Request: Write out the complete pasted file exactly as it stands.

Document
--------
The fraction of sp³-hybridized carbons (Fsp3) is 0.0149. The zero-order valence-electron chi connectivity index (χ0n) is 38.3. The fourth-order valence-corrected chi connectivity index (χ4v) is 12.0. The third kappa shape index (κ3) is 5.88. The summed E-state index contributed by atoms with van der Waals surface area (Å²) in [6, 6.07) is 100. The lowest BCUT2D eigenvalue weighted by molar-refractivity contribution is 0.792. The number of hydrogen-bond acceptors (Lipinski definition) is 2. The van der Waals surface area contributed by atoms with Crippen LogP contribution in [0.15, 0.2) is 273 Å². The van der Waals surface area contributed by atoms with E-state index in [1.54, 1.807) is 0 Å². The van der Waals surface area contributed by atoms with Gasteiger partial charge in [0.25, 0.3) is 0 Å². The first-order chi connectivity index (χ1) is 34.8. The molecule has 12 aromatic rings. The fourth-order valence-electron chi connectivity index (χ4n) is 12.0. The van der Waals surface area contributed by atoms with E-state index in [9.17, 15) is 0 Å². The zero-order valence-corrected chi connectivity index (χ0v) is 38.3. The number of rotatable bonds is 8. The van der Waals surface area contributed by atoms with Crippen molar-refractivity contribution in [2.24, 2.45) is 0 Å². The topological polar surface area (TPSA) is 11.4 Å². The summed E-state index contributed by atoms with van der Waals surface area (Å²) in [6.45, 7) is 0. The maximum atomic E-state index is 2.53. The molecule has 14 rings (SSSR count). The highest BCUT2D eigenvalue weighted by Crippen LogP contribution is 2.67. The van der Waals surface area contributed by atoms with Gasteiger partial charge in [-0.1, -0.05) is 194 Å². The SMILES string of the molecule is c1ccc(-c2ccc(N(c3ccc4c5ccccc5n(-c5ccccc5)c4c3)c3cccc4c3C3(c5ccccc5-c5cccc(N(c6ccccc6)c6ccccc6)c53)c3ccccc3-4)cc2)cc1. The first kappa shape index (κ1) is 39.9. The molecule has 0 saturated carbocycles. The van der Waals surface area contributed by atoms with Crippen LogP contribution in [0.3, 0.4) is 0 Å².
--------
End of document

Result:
The fraction of sp³-hybridized carbons (Fsp3) is 0.0149. The zero-order valence-electron chi connectivity index (χ0n) is 38.3. The fourth-order valence-corrected chi connectivity index (χ4v) is 12.0. The third kappa shape index (κ3) is 5.88. The summed E-state index contributed by atoms with van der Waals surface area (Å²) in [6, 6.07) is 100. The lowest BCUT2D eigenvalue weighted by molar-refractivity contribution is 0.792. The number of hydrogen-bond acceptors (Lipinski definition) is 2. The van der Waals surface area contributed by atoms with Crippen LogP contribution in [0.15, 0.2) is 273 Å². The van der Waals surface area contributed by atoms with E-state index in [1.54, 1.807) is 0 Å². The van der Waals surface area contributed by atoms with Gasteiger partial charge in [0.25, 0.3) is 0 Å². The first-order chi connectivity index (χ1) is 34.8. The molecule has 12 aromatic rings. The fourth-order valence-electron chi connectivity index (χ4n) is 12.0. The van der Waals surface area contributed by atoms with E-state index in [9.17, 15) is 0 Å². The zero-order valence-corrected chi connectivity index (χ0v) is 38.3. The number of rotatable bonds is 8. The van der Waals surface area contributed by atoms with Crippen molar-refractivity contribution in [2.24, 2.45) is 0 Å². The topological polar surface area (TPSA) is 11.4 Å². The summed E-state index contributed by atoms with van der Waals surface area (Å²) in [6.45, 7) is 0. The maximum atomic E-state index is 2.53. The molecule has 14 rings (SSSR count). The highest BCUT2D eigenvalue weighted by Crippen LogP contribution is 2.67. The van der Waals surface area contributed by atoms with Gasteiger partial charge in [-0.1, -0.05) is 194 Å². The SMILES string of the molecule is c1ccc(-c2ccc(N(c3ccc4c5ccccc5n(-c5ccccc5)c4c3)c3cccc4c3C3(c5ccccc5-c5cccc(N(c6ccccc6)c6ccccc6)c53)c3ccccc3-4)cc2)cc1. The first kappa shape index (κ1) is 39.9. The molecule has 0 saturated carbocycles. The van der Waals surface area contributed by atoms with Crippen LogP contribution in [0.3, 0.4) is 0 Å².